Saturday, July 31, 2010

On debunking Christianity

Look, if you set up a site called DEBUNKING Christianity, you are going beyond just saying your opponents are mistaken. You are saying that their position is bunk. If you call your book The Christian DELUSION, then you are saying that their position isn't just erroneous, it's delusional. You're staking out the low ground, not the high ground. You gain some passion for your own position, but you undercut any hope you might have of walking away from the dialogue on some kind of a friendly basis once it's over. And you can't be terribly surprised that people whose position you are attempting to debunk don't like what you're doing, and hit back with as harsh as tone as you yourself employ. Why should anyone like it when they are told that what they believe and dedicate their lives to is bunk, and a delusion?

I'm not saying that debunking is always bad. There are some things in this world that deserve debunking. Of course, I don't think Christianity is one of them, but if you do, it's a free country.

If you want a polite exchange of ideas, you might want to name your site "Critiquing Christianity." Of course, some people who like to be nice might try to engage you in polite dialogue, anyway. But you should be surprised by the polite responses, not the harshly polemical ones. They go with the territory you have staked out.

The upside and the downside of Christianity

Yes, I don't like the idea of hell one bit, and I hope universalism is true.

The doctrine that any aspect of my character which I have not submitted to Christ is sinful is no fun. The fact that God isn't going to listen to all my self-justifications is no fun. There are many other things I would prefer to do on Sunday morning than attend church. All that stuff about giving to the church, yeah, I'd wish that away, too. The idea that there is someone superior to me judging my actions and not grading on the curve is something I would wish away, even if forgiveness is available. I'd like to say that my good deeds are my achievement, but, no, can't say that either. I like thinking that having a higher level of education makes me somehow better than other people, but nope, can't say that, either.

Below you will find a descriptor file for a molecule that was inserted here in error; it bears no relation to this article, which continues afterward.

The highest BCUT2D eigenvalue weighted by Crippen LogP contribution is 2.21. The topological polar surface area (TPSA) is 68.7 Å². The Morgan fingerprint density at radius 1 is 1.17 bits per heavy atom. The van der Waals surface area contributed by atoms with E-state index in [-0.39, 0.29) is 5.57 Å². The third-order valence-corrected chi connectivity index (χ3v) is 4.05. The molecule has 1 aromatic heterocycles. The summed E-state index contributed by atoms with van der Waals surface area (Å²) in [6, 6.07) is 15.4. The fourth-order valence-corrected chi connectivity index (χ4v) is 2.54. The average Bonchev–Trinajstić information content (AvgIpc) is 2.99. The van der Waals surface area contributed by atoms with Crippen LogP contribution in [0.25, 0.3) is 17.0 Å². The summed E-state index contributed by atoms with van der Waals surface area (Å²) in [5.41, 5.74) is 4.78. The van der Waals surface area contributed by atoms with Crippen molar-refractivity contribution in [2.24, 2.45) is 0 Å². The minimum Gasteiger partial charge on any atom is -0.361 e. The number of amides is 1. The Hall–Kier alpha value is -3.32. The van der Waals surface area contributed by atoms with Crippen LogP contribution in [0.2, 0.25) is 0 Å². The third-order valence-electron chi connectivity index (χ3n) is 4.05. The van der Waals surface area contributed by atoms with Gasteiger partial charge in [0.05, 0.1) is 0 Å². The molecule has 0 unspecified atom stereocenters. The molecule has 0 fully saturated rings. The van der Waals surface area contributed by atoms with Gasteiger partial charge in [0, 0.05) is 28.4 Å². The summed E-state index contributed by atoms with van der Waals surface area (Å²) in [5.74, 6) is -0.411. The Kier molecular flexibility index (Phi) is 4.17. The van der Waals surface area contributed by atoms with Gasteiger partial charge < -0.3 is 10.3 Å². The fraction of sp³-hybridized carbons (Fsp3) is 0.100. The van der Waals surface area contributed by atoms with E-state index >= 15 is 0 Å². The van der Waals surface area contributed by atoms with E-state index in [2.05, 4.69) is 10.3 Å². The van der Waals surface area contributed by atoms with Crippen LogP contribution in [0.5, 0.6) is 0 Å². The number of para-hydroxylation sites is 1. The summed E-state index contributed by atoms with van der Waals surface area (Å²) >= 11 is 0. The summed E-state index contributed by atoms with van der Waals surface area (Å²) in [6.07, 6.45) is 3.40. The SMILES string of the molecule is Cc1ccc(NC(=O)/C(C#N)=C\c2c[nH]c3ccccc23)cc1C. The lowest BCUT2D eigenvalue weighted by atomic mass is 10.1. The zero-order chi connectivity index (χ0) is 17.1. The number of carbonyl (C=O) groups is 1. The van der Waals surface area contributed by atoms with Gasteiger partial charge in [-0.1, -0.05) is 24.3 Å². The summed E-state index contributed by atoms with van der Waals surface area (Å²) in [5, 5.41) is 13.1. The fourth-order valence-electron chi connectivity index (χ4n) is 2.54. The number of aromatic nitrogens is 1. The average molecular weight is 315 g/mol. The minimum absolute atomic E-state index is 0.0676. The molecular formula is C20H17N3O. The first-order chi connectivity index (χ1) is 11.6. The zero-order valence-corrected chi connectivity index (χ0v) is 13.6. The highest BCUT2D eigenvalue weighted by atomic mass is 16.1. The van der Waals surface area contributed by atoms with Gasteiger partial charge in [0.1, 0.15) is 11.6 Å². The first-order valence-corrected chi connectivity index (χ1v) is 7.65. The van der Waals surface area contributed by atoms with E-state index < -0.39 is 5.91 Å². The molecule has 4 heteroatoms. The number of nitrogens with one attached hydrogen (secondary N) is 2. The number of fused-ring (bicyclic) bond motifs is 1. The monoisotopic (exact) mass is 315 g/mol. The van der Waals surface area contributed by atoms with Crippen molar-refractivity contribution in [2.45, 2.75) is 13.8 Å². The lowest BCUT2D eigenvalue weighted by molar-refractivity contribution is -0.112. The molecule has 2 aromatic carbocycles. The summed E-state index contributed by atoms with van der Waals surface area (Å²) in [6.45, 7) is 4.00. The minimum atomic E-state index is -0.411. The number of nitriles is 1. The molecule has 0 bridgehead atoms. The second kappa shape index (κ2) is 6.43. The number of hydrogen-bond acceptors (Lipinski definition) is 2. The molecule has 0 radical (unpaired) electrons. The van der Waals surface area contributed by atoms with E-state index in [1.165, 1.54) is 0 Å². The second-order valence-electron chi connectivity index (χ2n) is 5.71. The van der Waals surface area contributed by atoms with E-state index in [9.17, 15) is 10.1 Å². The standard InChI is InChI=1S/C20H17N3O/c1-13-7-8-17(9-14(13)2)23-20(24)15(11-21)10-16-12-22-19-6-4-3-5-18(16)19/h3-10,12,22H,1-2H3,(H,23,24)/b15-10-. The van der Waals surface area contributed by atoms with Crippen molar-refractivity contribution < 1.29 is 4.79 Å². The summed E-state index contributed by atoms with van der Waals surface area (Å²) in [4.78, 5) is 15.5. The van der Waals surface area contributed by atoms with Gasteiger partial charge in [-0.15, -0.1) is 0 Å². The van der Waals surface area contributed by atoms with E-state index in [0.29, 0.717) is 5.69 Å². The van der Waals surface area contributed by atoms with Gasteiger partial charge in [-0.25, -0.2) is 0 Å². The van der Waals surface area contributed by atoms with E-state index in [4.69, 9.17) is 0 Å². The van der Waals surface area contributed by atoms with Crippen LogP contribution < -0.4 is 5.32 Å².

The idea that pride is a sin, or as Lewis has it, The Great Sin, is pretty tough doctrine for me. If I were an atheist I could think that my freedom from the superstitions of most of my fellow Americans makes me better than them, but since I'm a Christian, I can't say that.

The hope of an everlasting life with God is, of course appealing to me. God's love for everyone (which some Calvinists deny) is appealing as well.

So, it's a mixed bag, which is all that I have been saying all along.

Friday, July 30, 2010

What is means to say something is a matter of opinion

What does it mean to say that something is a matter of opinion? You could mean

1) Claims about subject matter X can neither be true nor false absolutely. Thus, a typical matter of opinion in this sense would be the question of whether McDonald's burgers are better tasting than Burger King's. There can't be any sense of saying that someone erroneously believes that McDonald's burgers are better when they are not, since each person's personal taste decides it for them. This would be a personal, as opposed to a cultural relativism.

Or, you could mean

2) Rational persons can disagree about subject matter X. An reasonable person, examining all of the relevant evidence, could decide the question either way. So, for example, with the question of whether there is life on other planets equivalent in intelligence to our own, many people think that we are not in a position to settle the question for sure one way or the other. However, the question has a true-or-false answer, but we are not in a position to determine which, because we don't have enough information. The question of whether or not there is a God is sometimes thought of being a matter of opinion in sense 2, but most would agree that either there is a God or there isn't.